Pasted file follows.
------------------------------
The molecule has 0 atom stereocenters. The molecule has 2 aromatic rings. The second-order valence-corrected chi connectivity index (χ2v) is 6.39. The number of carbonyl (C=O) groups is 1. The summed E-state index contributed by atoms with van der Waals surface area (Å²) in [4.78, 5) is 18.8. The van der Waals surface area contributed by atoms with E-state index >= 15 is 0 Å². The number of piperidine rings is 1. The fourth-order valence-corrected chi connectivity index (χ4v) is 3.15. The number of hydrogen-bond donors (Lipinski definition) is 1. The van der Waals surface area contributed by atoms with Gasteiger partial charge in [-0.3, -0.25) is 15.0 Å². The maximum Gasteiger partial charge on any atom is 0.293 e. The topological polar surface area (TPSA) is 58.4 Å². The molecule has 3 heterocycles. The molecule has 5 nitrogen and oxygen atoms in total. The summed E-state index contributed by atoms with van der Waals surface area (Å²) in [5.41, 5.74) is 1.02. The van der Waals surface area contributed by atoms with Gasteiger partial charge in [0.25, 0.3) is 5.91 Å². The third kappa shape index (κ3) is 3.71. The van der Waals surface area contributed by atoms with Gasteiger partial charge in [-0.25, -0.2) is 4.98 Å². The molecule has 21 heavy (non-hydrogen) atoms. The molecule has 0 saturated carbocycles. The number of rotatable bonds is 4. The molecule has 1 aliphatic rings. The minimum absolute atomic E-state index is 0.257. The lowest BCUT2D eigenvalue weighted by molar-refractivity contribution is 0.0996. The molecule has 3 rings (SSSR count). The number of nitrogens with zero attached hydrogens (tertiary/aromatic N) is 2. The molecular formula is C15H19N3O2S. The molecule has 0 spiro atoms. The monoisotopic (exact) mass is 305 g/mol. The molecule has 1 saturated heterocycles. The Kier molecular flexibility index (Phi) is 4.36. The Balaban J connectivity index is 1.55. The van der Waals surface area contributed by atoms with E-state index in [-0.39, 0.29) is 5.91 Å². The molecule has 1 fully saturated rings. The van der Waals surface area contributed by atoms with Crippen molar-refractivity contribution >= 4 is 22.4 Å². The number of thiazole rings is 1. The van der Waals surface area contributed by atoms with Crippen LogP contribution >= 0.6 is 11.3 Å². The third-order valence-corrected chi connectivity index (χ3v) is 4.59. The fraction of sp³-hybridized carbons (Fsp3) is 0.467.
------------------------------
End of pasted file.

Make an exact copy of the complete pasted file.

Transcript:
The molecule has 0 atom stereocenters. The molecule has 2 aromatic rings. The second-order valence-corrected chi connectivity index (χ2v) is 6.39. The number of carbonyl (C=O) groups is 1. The summed E-state index contributed by atoms with van der Waals surface area (Å²) in [4.78, 5) is 18.8. The van der Waals surface area contributed by atoms with E-state index >= 15 is 0 Å². The number of piperidine rings is 1. The fourth-order valence-corrected chi connectivity index (χ4v) is 3.15. The number of hydrogen-bond donors (Lipinski definition) is 1. The van der Waals surface area contributed by atoms with Gasteiger partial charge in [-0.3, -0.25) is 15.0 Å². The maximum Gasteiger partial charge on any atom is 0.293 e. The topological polar surface area (TPSA) is 58.4 Å². The molecule has 3 heterocycles. The molecule has 5 nitrogen and oxygen atoms in total. The summed E-state index contributed by atoms with van der Waals surface area (Å²) in [5.41, 5.74) is 1.02. The van der Waals surface area contributed by atoms with Gasteiger partial charge in [0.25, 0.3) is 5.91 Å². The third kappa shape index (κ3) is 3.71. The van der Waals surface area contributed by atoms with Gasteiger partial charge in [-0.25, -0.2) is 4.98 Å². The molecule has 21 heavy (non-hydrogen) atoms. The molecule has 0 saturated carbocycles. The number of rotatable bonds is 4. The molecule has 1 aliphatic rings. The minimum absolute atomic E-state index is 0.257. The lowest BCUT2D eigenvalue weighted by molar-refractivity contribution is 0.0996. The molecule has 3 rings (SSSR count). The number of nitrogens with zero attached hydrogens (tertiary/aromatic N) is 2. The molecular formula is C15H19N3O2S. The molecule has 0 spiro atoms. The monoisotopic (exact) mass is 305 g/mol. The molecule has 1 saturated heterocycles. The Kier molecular flexibility index (Phi) is 4.36. The Balaban J connectivity index is 1.55. The van der Waals surface area contributed by atoms with E-state index in [-0.39, 0.29) is 5.91 Å². The molecule has 1 fully saturated rings. The van der Waals surface area contributed by atoms with Crippen molar-refractivity contribution >= 4 is 22.4 Å². The number of thiazole rings is 1. The van der Waals surface area contributed by atoms with Crippen LogP contribution >= 0.6 is 11.3 Å². The third-order valence-corrected chi connectivity index (χ3v) is 4.59. The fraction of sp³-hybridized carbons (Fsp3) is 0.467.